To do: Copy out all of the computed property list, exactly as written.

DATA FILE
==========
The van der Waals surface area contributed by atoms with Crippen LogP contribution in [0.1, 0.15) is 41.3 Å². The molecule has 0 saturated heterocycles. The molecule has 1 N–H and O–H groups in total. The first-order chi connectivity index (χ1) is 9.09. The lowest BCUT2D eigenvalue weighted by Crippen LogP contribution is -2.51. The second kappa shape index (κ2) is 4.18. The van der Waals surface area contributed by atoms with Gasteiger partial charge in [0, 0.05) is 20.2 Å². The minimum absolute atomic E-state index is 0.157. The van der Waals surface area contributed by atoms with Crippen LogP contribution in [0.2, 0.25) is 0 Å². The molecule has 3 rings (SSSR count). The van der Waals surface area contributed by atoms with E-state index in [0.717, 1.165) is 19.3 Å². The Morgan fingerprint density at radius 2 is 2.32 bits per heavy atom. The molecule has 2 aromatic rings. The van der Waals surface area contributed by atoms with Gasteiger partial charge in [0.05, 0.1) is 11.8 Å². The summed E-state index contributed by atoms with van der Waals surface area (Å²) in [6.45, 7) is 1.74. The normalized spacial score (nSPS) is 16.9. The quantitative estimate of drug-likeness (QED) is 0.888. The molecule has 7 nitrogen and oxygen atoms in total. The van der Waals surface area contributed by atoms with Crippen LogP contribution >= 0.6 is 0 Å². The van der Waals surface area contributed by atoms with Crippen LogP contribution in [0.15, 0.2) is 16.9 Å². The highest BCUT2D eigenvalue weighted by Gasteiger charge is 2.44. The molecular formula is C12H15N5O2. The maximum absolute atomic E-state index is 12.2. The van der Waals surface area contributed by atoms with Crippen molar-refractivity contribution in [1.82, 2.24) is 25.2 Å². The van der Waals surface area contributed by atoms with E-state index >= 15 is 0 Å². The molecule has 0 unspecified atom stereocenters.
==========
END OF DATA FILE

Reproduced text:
The van der Waals surface area contributed by atoms with Crippen LogP contribution in [0.1, 0.15) is 41.3 Å². The molecule has 0 saturated heterocycles. The molecule has 1 N–H and O–H groups in total. The first-order chi connectivity index (χ1) is 9.09. The lowest BCUT2D eigenvalue weighted by Crippen LogP contribution is -2.51. The second kappa shape index (κ2) is 4.18. The van der Waals surface area contributed by atoms with Gasteiger partial charge in [0, 0.05) is 20.2 Å². The minimum absolute atomic E-state index is 0.157. The van der Waals surface area contributed by atoms with Crippen LogP contribution in [0.2, 0.25) is 0 Å². The molecule has 3 rings (SSSR count). The van der Waals surface area contributed by atoms with E-state index in [0.717, 1.165) is 19.3 Å². The Morgan fingerprint density at radius 2 is 2.32 bits per heavy atom. The molecule has 2 aromatic rings. The van der Waals surface area contributed by atoms with Gasteiger partial charge in [0.05, 0.1) is 11.8 Å². The summed E-state index contributed by atoms with van der Waals surface area (Å²) in [6.45, 7) is 1.74. The normalized spacial score (nSPS) is 16.9. The quantitative estimate of drug-likeness (QED) is 0.888. The molecule has 7 nitrogen and oxygen atoms in total. The van der Waals surface area contributed by atoms with Crippen LogP contribution >= 0.6 is 0 Å². The van der Waals surface area contributed by atoms with Crippen LogP contribution in [0.15, 0.2) is 16.9 Å². The highest BCUT2D eigenvalue weighted by Gasteiger charge is 2.44. The molecular formula is C12H15N5O2. The maximum absolute atomic E-state index is 12.2. The van der Waals surface area contributed by atoms with Crippen molar-refractivity contribution in [1.82, 2.24) is 25.2 Å². The van der Waals surface area contributed by atoms with E-state index >= 15 is 0 Å². The molecule has 0 unspecified atom stereocenters.